Adieu then Jose Mourinho, the fun for all the non-Chelsea Premier League fans is over. Santa Claus will not be able to deliver his schadenfreude-filled gift, after all on Christmas.
A quick look below the line in most online media, and the trend is obvious – every football fan not affiliated with Chelsea thoroughly enjoying themselves as the Premier League champions' season unfolded.
No doubt, most (again, non-Chelsea) fans would have asked Santa Claus for the gift of schadenfreude to continue, but then down swooped the Grinch to put an end to what was building up to be a Christmas party to remember.
Had Sam Allardyce and his Sunderland side beaten Chelsea on Saturday, the online community would have gone crazy. Be it Tottenham, Liverpool, Manchester United, Manchester City or Arsenal fans – all were united on this one.
Such is the effectc Mourinho has. You either love him or loath him; and the only way to love him really was if your club was being managed by the Portuguese – and even that, sometimes, wasn't enough as a majority of the Real Madrid fans will attest to.
One army that was always on Mourinho's side in England, though, was the media. No matter what he said, who he insulted and how ridiculous he sounded, there was the British media, fawning over his every word and sprouting a chuckle every time the Chelsea hero cracked a "joke".
What was telling as Chelsea's season unravelled, though, was that even the English media started to call Mourinho out on his obvious mistakes. The rantings and ravings weren't funny anymore; the blame game just plain petty; the use of the word "I" multiple times in almost every interview, borderline, well.....
For instance, Mourinho's dig at Iker Casillas, saying sarcastically the goalkeeper can now try and win the one trophy he did not have in his cabinet, after Chelsea consigned FC Porto to the Europa League would have been met with laughter and a "ha-ha now that is some brilliant and funny banter (read trolling)" from the media. This time, though, with Mourinho looking increasingly desperate as his Chelsea team nosedived in the Premier League, most of the scribes called it for what it was – just plain petty.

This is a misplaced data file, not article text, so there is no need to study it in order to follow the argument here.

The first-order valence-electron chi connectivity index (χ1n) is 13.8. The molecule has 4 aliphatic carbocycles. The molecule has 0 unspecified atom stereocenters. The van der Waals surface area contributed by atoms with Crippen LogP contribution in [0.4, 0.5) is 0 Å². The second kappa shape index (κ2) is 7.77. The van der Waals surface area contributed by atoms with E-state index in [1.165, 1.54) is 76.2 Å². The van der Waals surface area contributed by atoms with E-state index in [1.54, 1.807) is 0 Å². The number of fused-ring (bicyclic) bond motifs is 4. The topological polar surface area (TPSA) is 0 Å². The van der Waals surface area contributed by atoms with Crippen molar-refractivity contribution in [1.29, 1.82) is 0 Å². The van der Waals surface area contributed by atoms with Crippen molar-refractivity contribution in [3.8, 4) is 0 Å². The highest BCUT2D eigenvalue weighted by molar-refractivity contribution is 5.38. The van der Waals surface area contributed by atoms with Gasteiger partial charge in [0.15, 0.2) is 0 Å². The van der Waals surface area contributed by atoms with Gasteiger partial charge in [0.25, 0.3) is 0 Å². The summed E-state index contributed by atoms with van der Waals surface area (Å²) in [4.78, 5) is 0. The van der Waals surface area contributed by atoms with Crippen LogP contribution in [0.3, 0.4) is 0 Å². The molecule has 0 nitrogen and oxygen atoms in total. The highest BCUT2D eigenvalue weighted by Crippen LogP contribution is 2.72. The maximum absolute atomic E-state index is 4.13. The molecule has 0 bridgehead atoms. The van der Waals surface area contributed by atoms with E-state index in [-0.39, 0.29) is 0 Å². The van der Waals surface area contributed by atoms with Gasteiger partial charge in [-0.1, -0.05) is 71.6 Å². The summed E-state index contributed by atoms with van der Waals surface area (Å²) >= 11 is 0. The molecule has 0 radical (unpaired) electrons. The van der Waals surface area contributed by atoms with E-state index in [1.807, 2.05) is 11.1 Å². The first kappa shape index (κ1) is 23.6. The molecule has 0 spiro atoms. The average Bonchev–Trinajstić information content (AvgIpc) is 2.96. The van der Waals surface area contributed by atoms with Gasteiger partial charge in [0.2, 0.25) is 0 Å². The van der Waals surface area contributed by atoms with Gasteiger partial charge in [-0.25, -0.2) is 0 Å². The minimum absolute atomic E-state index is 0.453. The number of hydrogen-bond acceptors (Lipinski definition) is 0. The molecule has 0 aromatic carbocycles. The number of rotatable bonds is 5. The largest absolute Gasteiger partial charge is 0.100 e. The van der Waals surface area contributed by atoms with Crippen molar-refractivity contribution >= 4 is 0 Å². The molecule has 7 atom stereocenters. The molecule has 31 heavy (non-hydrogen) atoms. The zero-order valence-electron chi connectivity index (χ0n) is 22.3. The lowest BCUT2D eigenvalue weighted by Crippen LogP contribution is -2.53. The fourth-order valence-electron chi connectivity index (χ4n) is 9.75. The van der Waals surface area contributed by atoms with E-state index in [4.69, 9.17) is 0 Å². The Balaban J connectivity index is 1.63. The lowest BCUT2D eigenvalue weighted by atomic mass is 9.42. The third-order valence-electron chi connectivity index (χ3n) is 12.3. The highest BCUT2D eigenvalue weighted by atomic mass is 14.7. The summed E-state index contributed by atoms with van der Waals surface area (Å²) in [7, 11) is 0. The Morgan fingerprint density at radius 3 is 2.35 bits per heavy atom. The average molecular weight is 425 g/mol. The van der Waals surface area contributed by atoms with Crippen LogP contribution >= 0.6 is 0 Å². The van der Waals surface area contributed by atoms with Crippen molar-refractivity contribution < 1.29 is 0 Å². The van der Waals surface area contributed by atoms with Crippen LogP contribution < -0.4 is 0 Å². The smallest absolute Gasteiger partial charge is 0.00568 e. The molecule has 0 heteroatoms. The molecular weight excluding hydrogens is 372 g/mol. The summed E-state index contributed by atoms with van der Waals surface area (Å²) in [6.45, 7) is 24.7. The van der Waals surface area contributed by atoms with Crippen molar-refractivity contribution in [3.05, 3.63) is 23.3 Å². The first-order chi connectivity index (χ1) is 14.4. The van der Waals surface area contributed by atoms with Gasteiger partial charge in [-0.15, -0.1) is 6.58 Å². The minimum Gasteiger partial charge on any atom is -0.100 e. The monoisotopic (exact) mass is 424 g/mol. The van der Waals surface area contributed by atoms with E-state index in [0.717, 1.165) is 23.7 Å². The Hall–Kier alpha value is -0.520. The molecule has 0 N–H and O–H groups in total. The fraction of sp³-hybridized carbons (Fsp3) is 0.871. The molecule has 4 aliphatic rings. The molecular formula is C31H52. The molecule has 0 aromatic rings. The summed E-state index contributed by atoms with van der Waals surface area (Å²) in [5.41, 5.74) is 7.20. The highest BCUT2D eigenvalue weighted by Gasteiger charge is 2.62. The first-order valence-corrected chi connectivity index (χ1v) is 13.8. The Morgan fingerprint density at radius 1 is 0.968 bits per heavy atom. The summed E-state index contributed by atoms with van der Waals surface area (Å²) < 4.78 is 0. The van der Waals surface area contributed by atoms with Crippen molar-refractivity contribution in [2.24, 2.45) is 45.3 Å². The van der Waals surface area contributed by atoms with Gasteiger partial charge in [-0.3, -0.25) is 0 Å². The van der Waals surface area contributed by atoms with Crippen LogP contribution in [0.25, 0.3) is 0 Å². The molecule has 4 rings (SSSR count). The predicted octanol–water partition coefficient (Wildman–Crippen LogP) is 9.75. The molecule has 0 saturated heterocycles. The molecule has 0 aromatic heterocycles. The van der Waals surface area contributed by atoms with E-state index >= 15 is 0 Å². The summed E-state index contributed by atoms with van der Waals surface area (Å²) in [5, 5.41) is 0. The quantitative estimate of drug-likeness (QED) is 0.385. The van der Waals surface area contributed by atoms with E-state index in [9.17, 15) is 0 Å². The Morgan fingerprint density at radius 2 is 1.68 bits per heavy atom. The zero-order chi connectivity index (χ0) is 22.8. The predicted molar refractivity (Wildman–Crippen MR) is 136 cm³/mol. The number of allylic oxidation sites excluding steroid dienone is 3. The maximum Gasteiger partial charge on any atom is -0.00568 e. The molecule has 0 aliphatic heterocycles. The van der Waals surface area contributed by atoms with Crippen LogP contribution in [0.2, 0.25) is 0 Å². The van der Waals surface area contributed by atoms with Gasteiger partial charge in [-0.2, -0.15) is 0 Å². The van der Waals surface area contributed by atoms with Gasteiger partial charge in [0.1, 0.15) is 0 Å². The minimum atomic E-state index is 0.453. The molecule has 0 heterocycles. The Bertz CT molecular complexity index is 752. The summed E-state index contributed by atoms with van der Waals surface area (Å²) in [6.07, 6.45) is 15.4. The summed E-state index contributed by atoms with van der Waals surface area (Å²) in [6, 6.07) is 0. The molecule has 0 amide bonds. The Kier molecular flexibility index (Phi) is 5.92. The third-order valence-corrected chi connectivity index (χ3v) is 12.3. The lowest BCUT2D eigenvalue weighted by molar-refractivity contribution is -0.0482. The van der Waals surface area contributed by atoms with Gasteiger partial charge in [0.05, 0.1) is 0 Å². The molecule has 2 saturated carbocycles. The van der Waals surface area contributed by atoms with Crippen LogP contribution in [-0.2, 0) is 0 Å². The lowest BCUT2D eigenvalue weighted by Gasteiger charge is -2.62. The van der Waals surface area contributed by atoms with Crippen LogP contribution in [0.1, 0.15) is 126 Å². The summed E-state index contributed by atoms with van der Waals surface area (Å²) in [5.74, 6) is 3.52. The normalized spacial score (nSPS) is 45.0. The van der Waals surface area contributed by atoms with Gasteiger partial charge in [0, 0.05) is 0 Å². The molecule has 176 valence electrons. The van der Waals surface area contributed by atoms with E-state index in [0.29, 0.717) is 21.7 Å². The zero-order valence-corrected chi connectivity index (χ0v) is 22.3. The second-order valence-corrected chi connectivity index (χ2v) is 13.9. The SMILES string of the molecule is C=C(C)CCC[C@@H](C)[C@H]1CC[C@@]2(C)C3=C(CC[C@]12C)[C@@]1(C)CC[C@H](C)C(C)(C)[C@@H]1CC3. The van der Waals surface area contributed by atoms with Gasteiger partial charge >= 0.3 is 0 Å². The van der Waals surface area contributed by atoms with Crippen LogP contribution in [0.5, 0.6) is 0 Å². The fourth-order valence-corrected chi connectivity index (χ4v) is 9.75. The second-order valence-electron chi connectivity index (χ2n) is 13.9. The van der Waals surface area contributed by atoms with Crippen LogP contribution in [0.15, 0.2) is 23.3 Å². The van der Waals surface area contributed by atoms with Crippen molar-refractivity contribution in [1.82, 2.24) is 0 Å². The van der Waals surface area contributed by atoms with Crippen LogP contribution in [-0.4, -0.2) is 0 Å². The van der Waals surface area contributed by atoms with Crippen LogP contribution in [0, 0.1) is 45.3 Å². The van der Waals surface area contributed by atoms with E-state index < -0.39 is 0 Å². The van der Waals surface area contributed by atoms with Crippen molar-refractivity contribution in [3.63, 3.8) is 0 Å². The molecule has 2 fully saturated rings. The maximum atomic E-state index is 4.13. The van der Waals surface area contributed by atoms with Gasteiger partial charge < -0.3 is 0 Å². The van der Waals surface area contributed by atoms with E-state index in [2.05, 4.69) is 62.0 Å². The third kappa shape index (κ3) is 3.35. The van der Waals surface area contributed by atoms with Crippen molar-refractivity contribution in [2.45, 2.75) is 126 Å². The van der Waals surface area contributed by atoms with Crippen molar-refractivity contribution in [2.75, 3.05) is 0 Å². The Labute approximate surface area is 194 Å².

That is the problem with Mourinho. As great a manager he is, he brings with him this "it is always about me and only me" aura, which is the main reason why he was not chosen for the hotseat at Old Trafford by Sir Alex Ferguson, who is made to look like a tame cat when compared to some of the ramblings and antics of Mourinho and who always put the club ahead of everything, including himself.
The now-former Chelsea manager first really stepped over the line in February, 2014 when he called Arsene Wenger a "specialist in failure". Then came the obvious dig at the Manchester City manager Manuel Pellegrini, calling him Pellegrino. That was followed by the unnecessary dig at Rafa Benitez and his weight, with the deplorable treatment of Eva Carneiro and Jon Fearn for just doing their jobs proving to be the beginning of the end for Mourinho.
Maybe the players felt the treatment of their popular physio was unacceptable; or maybe they just had enough of Mourinho's drama-filled reign. Either way, the Chelsea manager lost the dressing room. From training hard on pre-matchdays, the players would go missing when it really mattered, and the decision from Mourinho to blame the players for their calamitous defeat to Leicester City on Monday, while also adding that it was his "phenomenal work" alone which had given Chelsea the title last season, forced Abramovich's hand.
Even with the severance package, firing one manager is a lot less expensive than creating a whole new team.
It is a pity, though, because when Mourinho returned to Chelsea in the summer of 2013, and claimed he was now the "Happy One", for a while, it looked like we would get the good, funny, charming Jose. The specialist in failure insult, however, brought out that other unfortunate aspect of his personality out, and once it was out, there was no going back.